bigolteddies said:The mark of the beast was unveiled yesterday and it's facebook's global currency, libra.
Your hypothesis is almost 2000 years too late.
Nero Caesar fits the gematria code number "666." Using this code, his name would be rendered as "NRWN QSR." (NRWN QSR). The number values are:
N = 50
R = 200
W = 6
N = 50
Q = 100
S = 60
R = 200
which, when added together, equals 666. The fact that Nero fits the description of the "beast" is well documented. According to Suetonius, he murdered his parents, wife, brother, aunt, and many others close to him and of high station in Rome. He was a torturer, a homosexual rapist, and a sodomite. He even married two young boys and paraded them around as his wives. One of the boys, whose name was Sporus, was castrated by Nero. He was truly bestial in his character, depravity, and actions. He devised a kind of game: covered with the skin of some wild animal, he was let loose from a cage and attacked the private parts of men and women, who were bound at stakes. He also initiated the war against the Jews which led to the destruction of Jerusalem in 70AD.
Nero's persecution, which was initiated in A.D.64, was the first ever Roman assault on Christianity. Roman historian Tacitus (A.D. 56-117) spoke of Nero's "cruel nature" that "put to death so many innocent men." He records the scene in Rome when the persecution of Christians broke out: "And their death was aggravated with mockeries, insomuch that, wrapped in the hides of wild beasts, they were torn to pieces by dogs, or fastened to crosses to be set on fire, that when the darkness fell they might be burned to illuminate the night." Christians were crucified, beheaded, burnt alive, and used as torches to light the palace gardens. Historically, Nero is the one that persecuted Christians beyond all comparison. St. John's banishment to Patmos (where he wrote the book of Revelation) was itself a result of the great persecution of Nero. The apostle Paul was tortured and then beheaded by the evil Emperor Nero at Rome in A.D. 67. The apostle Peter, who was crucified upside down, was another victim of Nero.
How Nero fulfills Prophesy
In Revelation 13:7, the Beast is said to "make war with the saints and to overcome them." Revelation 13:5 says that the beast would conduct such blasphemous warfare for a specific period of time: 42 months. The Neronic persecution was instituted in 64 AD and lasted until his death in June 68 AD, which is three and a half years, or 42 months! Nero fits the bill for the role of the beast!
Revelation 13:10 and 14 says the Beast not only slays by the sword, but ultimately is to die of a sword wound. Do you know how Nero died? According to Suetonius, he "drove a dagger into his throat, aided by Epaphroditus, his private secretary" (ch.49). Nero killed with the sword and was killed by the sword. That Nero did, in fact, kill by the sword is a well-attested fact. Paul, for example, is said to have died under Nero by decapitation by means of the sword. Tertullian credits "Nero's cruel sword" as providing the martyr's blood as seed for the church. He urges his Roman readers to "Consult your histories; you will there find that Nero was the first who assailed with the imperial sword the Christian sect."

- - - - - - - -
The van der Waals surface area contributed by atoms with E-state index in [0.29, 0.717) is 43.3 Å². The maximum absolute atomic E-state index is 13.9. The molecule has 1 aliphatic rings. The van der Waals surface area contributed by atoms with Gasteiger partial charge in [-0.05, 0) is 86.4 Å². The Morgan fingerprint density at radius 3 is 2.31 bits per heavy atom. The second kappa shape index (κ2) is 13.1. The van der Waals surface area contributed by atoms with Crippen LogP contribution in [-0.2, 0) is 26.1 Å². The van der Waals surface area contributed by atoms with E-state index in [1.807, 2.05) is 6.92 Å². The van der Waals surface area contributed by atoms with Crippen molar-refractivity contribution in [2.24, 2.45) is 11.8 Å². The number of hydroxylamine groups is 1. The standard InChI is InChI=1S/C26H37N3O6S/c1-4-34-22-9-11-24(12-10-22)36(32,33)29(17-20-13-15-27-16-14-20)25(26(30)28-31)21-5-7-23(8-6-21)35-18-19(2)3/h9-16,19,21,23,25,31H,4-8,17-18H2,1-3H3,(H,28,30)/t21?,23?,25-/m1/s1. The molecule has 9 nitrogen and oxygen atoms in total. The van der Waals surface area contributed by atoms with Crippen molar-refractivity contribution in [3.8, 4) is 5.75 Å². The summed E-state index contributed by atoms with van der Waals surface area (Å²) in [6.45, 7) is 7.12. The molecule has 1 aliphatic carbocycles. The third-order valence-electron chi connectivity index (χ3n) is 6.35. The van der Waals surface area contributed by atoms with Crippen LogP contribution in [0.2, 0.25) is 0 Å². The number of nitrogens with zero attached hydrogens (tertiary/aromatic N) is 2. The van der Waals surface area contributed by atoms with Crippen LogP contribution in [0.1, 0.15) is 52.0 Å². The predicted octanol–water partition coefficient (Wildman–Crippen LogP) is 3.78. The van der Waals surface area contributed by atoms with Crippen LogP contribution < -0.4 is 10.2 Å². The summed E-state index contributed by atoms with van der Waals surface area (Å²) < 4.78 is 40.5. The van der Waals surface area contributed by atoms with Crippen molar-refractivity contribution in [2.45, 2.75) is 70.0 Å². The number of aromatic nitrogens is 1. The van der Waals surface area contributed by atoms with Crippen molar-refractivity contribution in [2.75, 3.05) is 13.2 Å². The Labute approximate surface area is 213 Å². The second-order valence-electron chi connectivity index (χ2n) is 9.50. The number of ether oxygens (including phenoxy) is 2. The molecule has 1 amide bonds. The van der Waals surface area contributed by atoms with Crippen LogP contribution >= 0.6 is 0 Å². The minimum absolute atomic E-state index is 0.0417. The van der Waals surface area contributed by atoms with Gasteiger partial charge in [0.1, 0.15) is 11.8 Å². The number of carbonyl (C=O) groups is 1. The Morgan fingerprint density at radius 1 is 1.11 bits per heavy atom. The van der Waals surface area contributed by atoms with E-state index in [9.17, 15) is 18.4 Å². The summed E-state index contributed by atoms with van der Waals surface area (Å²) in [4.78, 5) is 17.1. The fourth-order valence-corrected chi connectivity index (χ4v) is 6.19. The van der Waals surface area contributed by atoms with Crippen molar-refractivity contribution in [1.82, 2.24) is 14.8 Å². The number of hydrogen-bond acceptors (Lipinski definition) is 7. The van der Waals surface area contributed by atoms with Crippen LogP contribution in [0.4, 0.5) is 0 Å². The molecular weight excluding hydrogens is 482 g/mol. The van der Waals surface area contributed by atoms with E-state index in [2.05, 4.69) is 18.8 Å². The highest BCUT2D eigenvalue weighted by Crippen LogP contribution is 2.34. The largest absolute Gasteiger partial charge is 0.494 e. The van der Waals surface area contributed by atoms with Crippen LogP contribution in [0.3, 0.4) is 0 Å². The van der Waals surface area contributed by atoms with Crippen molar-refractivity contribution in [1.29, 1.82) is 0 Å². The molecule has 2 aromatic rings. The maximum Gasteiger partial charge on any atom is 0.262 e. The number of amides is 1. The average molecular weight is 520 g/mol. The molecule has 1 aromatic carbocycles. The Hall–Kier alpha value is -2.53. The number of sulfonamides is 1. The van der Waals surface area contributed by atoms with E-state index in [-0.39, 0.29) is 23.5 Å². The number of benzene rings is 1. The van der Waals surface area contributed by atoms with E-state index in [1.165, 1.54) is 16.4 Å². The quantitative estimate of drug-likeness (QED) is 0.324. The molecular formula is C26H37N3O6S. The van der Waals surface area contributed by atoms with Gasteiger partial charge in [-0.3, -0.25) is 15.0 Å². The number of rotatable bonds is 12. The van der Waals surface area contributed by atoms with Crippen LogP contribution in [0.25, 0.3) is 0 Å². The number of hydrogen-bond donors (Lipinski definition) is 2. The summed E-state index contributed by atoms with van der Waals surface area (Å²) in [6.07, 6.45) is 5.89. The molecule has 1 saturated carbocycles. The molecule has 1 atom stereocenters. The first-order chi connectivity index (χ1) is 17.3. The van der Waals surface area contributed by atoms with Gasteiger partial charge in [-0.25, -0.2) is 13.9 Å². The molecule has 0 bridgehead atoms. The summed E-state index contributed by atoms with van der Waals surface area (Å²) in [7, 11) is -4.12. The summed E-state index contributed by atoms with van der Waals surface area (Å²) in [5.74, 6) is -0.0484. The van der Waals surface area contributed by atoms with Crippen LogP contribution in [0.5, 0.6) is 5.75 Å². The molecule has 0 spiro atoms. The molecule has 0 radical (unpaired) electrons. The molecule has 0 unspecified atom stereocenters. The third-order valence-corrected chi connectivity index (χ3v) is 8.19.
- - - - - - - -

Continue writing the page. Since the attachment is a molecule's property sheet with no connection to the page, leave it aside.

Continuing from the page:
Nero died in the middle of the war on June 8th, 68 AD, and Vespasian went back to Rome to fight to become the new emperor. During this time the Christians fled Jerusalem because they heeded the warning of Matthew 24:16; the Jews thought the respite was a sign from God of victory and they gathered in Jerusalem in great numbers. The Romans came back and destroyed the city.
Revelation 17:3 tells us that the beast is red. The red color may be indicative of the bloodshed caused by the beast. But Suetonius writes of the legend associated with Nero's ancestral parentage, which explains why he had a red beard, which was very unusual in those times.
Revelation 17:10 says, "And there are seven kings: five are fallen, and one is, and the other is not yet come; and when he cometh, he must continue a short space." The five "kings" were not ruling at the same time, for the text stated "five are fallen," meaning that five of those kings had come and gone. Then "one is," meaning the "king" who was ruling at the time Revelation was written. Here, in this verse, we have one of the clearest proofs for Nero being the beast. If we simply examine the list of Roman Emperors, we will be able to determine who the sixth king was. Flavius Josephus clearly points out that Julius Caesar was the first emperor of Rome, followed by Augustus; Tiberius; Caius (Caligula); Claudius; and the sixth emperor was Nero (Antiquities, books 18 and 19), who assumed imperial power upon the death of the fifth emperor, Claudius, in October, A.D. 54. The matter is confirmed just a little later in the writings of Roman historians: Suetonius (Lives of the Twelve Caesars and Dio Cassius, Roman History 5). Nero reigned from 54AD to June of 68AD. John informs us that the seventh king was "not yet come." That would be Galba, who assumed power upon Nero's death in June, A.D. 68. But he was only to continue a "short space." As a matter of historical fact, his reign lasted but six months until January 15, A.D. 69.